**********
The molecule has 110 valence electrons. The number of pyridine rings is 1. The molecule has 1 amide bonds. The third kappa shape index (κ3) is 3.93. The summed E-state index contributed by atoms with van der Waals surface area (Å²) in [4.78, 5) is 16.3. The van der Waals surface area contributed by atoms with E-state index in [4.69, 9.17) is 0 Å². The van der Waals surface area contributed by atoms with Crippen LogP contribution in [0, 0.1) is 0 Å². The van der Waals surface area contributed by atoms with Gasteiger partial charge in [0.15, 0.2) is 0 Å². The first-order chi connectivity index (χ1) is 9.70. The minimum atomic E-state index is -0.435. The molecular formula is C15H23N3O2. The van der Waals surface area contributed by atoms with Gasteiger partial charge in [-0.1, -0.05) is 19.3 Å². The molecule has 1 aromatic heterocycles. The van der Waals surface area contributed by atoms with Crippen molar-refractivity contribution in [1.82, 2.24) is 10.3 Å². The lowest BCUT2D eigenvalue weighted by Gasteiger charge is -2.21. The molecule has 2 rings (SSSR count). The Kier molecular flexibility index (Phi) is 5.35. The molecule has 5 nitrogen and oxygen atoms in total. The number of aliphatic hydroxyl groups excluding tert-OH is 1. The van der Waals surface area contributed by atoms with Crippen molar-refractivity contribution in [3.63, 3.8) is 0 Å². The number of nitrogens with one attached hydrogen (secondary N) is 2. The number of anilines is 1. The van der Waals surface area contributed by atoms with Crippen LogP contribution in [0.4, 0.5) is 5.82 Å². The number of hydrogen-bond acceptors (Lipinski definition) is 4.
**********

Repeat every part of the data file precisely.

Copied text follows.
The molecule has 110 valence electrons. The number of pyridine rings is 1. The molecule has 1 amide bonds. The third kappa shape index (κ3) is 3.93. The summed E-state index contributed by atoms with van der Waals surface area (Å²) in [4.78, 5) is 16.3. The van der Waals surface area contributed by atoms with E-state index in [4.69, 9.17) is 0 Å². The van der Waals surface area contributed by atoms with Crippen LogP contribution in [0, 0.1) is 0 Å². The van der Waals surface area contributed by atoms with Gasteiger partial charge in [0.15, 0.2) is 0 Å². The first-order chi connectivity index (χ1) is 9.70. The minimum atomic E-state index is -0.435. The molecular formula is C15H23N3O2. The van der Waals surface area contributed by atoms with Gasteiger partial charge in [-0.1, -0.05) is 19.3 Å². The molecule has 1 aromatic heterocycles. The van der Waals surface area contributed by atoms with Crippen molar-refractivity contribution in [1.82, 2.24) is 10.3 Å². The lowest BCUT2D eigenvalue weighted by Gasteiger charge is -2.21. The molecule has 2 rings (SSSR count). The Kier molecular flexibility index (Phi) is 5.35. The molecule has 5 nitrogen and oxygen atoms in total. The number of aliphatic hydroxyl groups excluding tert-OH is 1. The van der Waals surface area contributed by atoms with Crippen molar-refractivity contribution in [3.63, 3.8) is 0 Å². The number of nitrogens with one attached hydrogen (secondary N) is 2. The number of anilines is 1. The van der Waals surface area contributed by atoms with Crippen LogP contribution in [0.4, 0.5) is 5.82 Å². The number of hydrogen-bond acceptors (Lipinski definition) is 4.